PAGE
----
Suits cite conditions at animal shelters

IRVINE — Two concurrent lawsuits were filed Wednesday in Estill and Robertson counties by people who say the counties failed to provide basic, humane conditions for stray dogs and cats at local shelters.

According to the lawsuits, both filed in circuit courts, the animals who are cared for in the facilities live in filthy conditions that violate the state's Humane Shelter Law.

The plaintiffs are seeking restraining orders to keep the counties from violating the shelter law and temporary and permanent injunctions to ensure compliance.

The Estill County suit was filed by Angelika Kasey, a Louisville resident who has worked with the Estill County Animal Shelter.

Kasey says in her lawsuit that the Estill shelter is inadequate for the stray dogs and cats that rescuers collect from Estill, Jackson, Lee, Owsley and Wolfe counties.

“The County provides virtually no support for the animals who are housed in the Facility, despite its statutory duty to do so,” the lawsuit states.

In 2007, the shelter took in 2,100 dogs and 500 cats, according to the lawsuit. The lawsuit says 66 dogs and 16 cats were euthanized on a single day that same year.

Estill County officials acknowledged that there are some problems in the county's shelter, but deny that the animals live in the squalor described in the lawsuit.

“I think for a small, rural county we have a pretty darn good animal shelter,” said Estill County Judge-Executive Wallace Taylor, who is listed as a defendant in the suit along with fiscal court magistrates Greg Hall, Darrell Johnson and Gerald Rader.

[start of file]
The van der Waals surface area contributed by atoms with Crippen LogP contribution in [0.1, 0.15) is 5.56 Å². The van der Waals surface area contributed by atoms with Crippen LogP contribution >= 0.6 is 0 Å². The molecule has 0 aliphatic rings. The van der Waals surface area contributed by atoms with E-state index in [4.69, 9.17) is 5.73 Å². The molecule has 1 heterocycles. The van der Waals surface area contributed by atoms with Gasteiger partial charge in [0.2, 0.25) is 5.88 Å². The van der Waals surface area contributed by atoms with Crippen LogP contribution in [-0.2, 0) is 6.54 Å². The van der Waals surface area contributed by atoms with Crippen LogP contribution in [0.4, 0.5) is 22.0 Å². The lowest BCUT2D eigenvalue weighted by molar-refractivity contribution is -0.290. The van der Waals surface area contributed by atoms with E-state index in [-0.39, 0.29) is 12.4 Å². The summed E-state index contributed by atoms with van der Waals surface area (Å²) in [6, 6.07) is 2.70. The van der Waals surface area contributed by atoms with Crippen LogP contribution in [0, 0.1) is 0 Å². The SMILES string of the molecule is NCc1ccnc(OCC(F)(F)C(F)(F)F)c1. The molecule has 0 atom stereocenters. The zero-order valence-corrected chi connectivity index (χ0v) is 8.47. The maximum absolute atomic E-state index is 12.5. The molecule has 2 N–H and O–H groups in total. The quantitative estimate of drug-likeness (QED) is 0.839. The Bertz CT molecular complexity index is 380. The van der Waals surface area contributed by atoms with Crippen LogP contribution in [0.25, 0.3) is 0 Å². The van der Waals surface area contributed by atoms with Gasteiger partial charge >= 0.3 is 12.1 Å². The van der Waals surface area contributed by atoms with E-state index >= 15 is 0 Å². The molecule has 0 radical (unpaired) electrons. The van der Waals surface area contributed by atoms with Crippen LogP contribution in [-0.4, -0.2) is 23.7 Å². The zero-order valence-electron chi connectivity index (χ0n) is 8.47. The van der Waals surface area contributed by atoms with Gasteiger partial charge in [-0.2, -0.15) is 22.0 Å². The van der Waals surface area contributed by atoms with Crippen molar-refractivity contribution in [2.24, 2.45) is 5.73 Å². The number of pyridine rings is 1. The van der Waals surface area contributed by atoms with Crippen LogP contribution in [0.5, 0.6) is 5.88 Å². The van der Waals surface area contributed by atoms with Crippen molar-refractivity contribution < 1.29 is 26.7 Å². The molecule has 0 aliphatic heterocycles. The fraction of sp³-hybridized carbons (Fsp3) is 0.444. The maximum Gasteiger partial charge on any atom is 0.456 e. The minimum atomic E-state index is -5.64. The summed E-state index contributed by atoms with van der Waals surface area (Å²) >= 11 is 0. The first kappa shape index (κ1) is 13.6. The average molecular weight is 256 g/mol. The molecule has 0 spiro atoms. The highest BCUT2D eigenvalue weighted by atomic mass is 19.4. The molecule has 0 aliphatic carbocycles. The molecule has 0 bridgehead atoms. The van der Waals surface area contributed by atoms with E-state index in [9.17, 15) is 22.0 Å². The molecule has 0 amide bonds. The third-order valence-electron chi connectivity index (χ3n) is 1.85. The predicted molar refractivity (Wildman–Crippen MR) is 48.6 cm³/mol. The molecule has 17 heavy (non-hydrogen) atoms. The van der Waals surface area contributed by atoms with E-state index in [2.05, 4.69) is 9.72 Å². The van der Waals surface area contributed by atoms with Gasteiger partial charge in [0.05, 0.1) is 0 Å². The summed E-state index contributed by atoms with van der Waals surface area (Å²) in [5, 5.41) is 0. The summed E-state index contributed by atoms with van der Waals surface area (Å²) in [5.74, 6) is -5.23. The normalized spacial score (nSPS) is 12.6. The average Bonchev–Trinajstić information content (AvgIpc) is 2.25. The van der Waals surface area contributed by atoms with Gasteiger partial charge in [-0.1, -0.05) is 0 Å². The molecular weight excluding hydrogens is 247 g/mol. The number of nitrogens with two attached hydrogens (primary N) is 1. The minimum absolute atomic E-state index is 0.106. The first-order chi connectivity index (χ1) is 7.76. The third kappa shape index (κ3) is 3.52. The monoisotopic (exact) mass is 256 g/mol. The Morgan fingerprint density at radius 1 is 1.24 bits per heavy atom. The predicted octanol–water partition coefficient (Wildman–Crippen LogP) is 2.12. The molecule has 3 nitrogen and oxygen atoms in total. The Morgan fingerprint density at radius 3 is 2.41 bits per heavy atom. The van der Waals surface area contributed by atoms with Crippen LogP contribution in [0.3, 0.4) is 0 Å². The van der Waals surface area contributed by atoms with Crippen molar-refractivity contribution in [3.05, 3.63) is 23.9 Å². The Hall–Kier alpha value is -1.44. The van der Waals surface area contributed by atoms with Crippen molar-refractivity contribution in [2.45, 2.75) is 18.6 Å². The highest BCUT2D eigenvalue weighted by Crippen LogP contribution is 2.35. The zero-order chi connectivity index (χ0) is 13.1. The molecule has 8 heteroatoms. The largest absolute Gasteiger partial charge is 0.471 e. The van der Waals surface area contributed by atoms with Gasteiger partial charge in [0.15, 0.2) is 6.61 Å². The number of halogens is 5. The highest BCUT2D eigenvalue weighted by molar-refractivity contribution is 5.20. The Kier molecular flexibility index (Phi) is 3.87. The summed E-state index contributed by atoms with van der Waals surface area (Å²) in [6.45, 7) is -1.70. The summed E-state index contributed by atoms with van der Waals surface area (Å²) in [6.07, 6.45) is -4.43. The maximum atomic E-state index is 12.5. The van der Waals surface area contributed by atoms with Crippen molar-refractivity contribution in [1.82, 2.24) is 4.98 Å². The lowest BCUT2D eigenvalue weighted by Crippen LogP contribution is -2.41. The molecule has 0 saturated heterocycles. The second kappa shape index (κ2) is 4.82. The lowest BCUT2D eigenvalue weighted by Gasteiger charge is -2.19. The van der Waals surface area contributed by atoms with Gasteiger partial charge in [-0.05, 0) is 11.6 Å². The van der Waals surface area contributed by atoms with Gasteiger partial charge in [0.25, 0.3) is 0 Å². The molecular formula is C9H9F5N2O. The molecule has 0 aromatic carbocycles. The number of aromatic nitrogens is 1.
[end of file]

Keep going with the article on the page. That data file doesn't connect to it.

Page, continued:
The second suit was filed by Robertson County resident Toni Penrod. Her suit names as defendants several county officials, including Judge-Executive Billy Allison and magistrates Melvin Dee Whitaker, David Conley, Larry Jones, Diana Poe and Terry Cracraft.

Penrod said in a news release from the non-profit Animal Legal Defense Fund that the Mount Olivet shelter in Roberston County is “a primitive wooden shack where dogs endure searing heat in summer and freezing temperatures in the winter and lie amidst their own excrement on dirt floors that flood during rainstorms.”

The lawsuit says “the wooden shack” which is used as a shelter does not meet the standards set by the Kentucky Legislature when it adopted the Humane Shelter Law. It also says very few dogs are adopted in the county because the “shack” is inaccessible and the facility hours are not clearly known to the public.

Robertson County officials did not return calls for comment.

Both Kasey and Penrod are represented by Katie Brophy, a Louisville attorney who works with the defense fund.

Kasey and Penrod ask in the lawsuits for the courts to force the counties to comply with their duties to the stray animals under the Humane Shelter Law, which was adopted in 2004 to provide more protection to stray and abandoned companion animals.

In her suit, Kasey says that the Estill facility is infested with vermin, insects, fleas and ticks. She also says that there are not enough kennels in the inadequately ventilated shelter.

The lawsuit also states that the county “routinely kills adoptable dogs and cats before the expiration of the statutory five-day holding period.”

Officials close to the shelter deny those claims.

Ellen Frederick, an animal rescuer who has worked with the Estill shelter, said nothing out of line has been done to the animals in the facility. She said any tick and flea infestations come from the animals they bring in that are not well cared for.

There are currently 60 dogs and about 20 cats housed in the Estill shelter, Taylor said.

The shelter was expanded to double its original size about four years ago, he said.

Frederick said the shelter's employees and volunteers do the best job they can.

Filing a lawsuit is “just plain not right,” she said. “I don't know why everybody picks on that poor little place.”

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